Hugs, mama. I feel for you - my DS1 had a really bad day yesterday. I had to send to him to his room twice to compose myself, I was peeved soooooooooo bad. I was happy today is Wednesday, one of the two days I go to work
    KEVIN (6) & MATTHEW (4)

  8. #8

    Default

    Quote Originally Posted by Rae_1478 View Post
    At 4 years old, she is definitely old enough to know better - about the food, AND about lying. I don't think the hiding things is as big of deal as the fact that you asked her if she knew where they were and she lied to your face. It's not exactly the same thing as a little one making up a fantasy tale about something not important. Time outs was the punishment for lying at my house. We could come off the stairs (time out spot) after an alloted time IF we could tell why were put in time out and apologize. Back to the stairs to continue thinking until we came clean. Hugs and kisses and back to play.
    I agree with the bolded, completely. DS2 is starting to tell lies (I don't have it, Momma, as he hides something behind his back, or blaming things on older brother that I know he did). We handle lies with TO's as well, and if it's severe, a toy/privilege is taken away for the day. That's just one thing that we don't tolerate. Since you told her that something would be taken away, I would follow through with that.




  9. #9
    Join Date
    Apr 2007
    Posts
    14,836

    Default

    Thanks for all the replies. Normally I would have made her clean it up - I usually do when she does stuff like that (not totally common but she has done similar things before). She absolutely knows what she is doing is wrong. Anyway, I was so angry I made her leave the room and I was trying to get DD1 ready for school so in automatic mode and just cleaned it up myself. I don't trust them to clean up milk messes anyway. But yeah, I should have made her help. I just couldn't handle her being there at the moment.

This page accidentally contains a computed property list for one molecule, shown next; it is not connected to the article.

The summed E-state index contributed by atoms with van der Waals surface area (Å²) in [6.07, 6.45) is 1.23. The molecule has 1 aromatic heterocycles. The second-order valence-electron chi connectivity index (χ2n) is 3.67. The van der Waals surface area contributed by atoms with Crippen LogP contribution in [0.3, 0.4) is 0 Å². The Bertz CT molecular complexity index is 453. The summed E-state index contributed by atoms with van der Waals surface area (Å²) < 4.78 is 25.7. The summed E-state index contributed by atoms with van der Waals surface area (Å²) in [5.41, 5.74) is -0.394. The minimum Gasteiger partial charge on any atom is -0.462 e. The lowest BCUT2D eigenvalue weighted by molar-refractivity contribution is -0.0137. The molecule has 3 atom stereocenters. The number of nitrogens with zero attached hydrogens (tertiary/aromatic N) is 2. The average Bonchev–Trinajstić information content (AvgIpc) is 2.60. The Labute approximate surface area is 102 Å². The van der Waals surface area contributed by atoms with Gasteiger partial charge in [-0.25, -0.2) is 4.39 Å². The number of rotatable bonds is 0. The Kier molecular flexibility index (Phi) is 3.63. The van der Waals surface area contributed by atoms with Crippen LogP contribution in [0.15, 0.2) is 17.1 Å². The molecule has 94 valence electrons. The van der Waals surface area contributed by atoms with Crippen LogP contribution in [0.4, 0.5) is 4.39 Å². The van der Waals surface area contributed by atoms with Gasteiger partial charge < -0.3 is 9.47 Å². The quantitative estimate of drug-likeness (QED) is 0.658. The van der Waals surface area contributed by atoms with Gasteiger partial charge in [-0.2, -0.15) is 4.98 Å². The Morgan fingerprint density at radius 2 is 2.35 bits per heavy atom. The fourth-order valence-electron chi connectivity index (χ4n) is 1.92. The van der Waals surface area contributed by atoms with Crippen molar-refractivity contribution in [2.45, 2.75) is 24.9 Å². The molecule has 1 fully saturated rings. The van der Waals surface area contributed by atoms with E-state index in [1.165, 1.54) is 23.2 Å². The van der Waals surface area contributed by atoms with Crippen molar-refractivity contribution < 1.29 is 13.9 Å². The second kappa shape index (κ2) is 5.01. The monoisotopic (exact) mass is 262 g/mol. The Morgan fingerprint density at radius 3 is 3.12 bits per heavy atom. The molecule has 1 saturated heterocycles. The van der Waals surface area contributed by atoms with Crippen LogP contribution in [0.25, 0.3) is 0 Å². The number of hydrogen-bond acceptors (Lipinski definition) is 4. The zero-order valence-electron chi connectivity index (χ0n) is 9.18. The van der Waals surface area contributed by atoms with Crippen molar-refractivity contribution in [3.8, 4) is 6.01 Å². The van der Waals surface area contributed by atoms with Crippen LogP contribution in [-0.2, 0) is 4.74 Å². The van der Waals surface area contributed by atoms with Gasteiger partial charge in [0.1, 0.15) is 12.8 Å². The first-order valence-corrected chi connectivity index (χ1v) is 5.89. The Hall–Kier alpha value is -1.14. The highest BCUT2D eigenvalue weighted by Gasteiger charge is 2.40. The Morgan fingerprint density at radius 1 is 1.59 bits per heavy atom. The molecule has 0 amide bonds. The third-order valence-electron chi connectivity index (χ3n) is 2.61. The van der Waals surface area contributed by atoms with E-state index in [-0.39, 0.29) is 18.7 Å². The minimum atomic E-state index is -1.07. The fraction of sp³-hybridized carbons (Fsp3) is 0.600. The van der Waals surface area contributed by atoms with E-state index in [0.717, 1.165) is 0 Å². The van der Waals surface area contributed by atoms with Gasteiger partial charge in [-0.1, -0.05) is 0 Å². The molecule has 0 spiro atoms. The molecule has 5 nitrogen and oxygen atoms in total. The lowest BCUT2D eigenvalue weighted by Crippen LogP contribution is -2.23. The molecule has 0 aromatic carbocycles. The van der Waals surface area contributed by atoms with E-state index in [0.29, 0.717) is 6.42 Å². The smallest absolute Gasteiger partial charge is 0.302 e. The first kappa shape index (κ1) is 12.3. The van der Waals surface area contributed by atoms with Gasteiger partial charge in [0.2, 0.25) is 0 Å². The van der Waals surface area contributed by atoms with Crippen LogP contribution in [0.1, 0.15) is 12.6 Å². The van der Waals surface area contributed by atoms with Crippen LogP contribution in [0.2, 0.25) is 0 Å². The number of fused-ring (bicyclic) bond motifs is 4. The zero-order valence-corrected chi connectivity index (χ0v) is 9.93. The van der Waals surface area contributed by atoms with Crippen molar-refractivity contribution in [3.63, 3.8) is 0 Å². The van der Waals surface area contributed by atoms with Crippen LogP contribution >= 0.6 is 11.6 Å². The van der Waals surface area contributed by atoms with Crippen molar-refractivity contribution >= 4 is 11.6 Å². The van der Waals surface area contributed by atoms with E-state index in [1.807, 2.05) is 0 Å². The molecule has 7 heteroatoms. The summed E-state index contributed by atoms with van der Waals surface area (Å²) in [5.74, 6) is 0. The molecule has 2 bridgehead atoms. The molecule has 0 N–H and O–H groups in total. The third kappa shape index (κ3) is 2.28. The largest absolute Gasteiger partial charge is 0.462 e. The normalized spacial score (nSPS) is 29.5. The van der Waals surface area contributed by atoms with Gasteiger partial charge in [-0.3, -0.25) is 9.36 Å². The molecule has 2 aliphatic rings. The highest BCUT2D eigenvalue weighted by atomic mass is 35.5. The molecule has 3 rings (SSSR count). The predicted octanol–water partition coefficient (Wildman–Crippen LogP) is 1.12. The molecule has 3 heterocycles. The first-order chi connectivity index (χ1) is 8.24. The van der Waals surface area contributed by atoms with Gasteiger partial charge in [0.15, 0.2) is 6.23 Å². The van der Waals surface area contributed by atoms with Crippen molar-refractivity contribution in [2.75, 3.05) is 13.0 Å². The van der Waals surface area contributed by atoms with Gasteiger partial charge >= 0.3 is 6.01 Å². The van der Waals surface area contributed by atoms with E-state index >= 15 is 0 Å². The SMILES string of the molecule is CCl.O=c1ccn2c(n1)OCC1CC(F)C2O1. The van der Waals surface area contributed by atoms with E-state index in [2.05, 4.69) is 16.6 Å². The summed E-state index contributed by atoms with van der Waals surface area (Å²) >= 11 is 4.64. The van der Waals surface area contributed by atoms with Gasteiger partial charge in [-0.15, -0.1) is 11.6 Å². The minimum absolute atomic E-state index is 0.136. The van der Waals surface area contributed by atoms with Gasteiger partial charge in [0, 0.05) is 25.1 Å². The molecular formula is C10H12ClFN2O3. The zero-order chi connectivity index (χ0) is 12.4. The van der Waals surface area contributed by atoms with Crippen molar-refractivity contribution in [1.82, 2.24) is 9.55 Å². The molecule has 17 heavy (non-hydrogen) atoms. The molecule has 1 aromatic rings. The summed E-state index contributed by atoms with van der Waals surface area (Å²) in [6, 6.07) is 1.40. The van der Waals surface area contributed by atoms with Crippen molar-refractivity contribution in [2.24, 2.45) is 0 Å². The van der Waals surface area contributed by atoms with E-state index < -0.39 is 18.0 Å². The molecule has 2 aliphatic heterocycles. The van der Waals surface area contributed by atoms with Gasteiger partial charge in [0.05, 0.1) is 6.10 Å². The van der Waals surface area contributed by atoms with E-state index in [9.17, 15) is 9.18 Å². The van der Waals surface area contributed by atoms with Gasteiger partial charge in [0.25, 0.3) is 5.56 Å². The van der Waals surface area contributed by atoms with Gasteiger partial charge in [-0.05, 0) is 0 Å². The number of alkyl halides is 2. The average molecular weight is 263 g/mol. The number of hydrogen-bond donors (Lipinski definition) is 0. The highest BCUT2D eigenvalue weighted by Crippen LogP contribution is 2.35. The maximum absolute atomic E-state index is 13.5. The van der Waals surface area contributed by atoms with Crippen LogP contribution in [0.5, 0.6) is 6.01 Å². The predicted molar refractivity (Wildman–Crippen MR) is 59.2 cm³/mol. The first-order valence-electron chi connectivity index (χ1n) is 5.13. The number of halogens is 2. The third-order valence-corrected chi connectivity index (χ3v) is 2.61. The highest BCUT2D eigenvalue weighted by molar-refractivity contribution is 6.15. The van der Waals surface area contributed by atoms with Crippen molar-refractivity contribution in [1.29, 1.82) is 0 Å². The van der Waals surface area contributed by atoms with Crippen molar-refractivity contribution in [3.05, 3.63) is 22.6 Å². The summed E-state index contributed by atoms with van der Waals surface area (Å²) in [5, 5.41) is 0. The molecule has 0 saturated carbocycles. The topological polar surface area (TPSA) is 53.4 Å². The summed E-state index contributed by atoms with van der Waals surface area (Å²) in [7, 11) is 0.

I did make her help remove the stickers she stuck all over a shelf in her bedroom while she was banished there. See this is what she does - one naughty action leads to another. She also got something taken away for that debacle so I feel that was handled. The glasses thing was just odd. She claims she hid them last night which was possible because she was being a total pain at bedtime. So it's possible she didn't really remember or know what was going on. I was so angry with her and was kind of just fumbling around in the morning looking for these glasses that I am not sure I ever directly looked at her and asked her if she knew where they were, you know? It was just one of those overwhelmed moments. I do think it's common to lie at this age. I remember DD1 doing it too. Heck she does it now at times. DD2 started lying around age 3 saying she didn't do something I knew she did. Or saying, "A ghost did it" - which was SO hard not to laugh at

    This day got so much worse that this glasses incident was just a drop in the bucket! I need a drink and need to just fast forward to bedtime and start fresh tomorrow!!!
    Thing 1 (8), Thing 2 (5), Thing 3 (2)

  10. #10

    Default

    Quote Originally Posted by macksmom View Post
    I do think it's common to lie at this age.
    It 100% absolutely is. It's a human thing. It's a part of normal child development. (lots written on it). The question is never whether a preschooler will lie; it's why and what you do about it.

  11. #11

    Default

    Quote Originally Posted by macksmom View Post
    This day got so much worse that this glasses incident was just a drop in the bucket! I need a drink and need to just fast forward to bedtime and start fresh tomorrow!!!
    I understand. We had one of those days yesterday.
    KEVIN (6) & MATTHEW (4)

  12. #12

    Default

    Quote Originally Posted by tanyachap View Post
    I understand. We had one of those days yesterday.
    Gah, is it a full moon?! Add us to the list of having a rotten day...that ended with an entire (large, expensive) bottle of baby shampoo dumped in the tub.




Posting Permissions

  • You may not post new threads
  • You may not post replies
  • You may not post attachments
  • You may not edit your posts
  •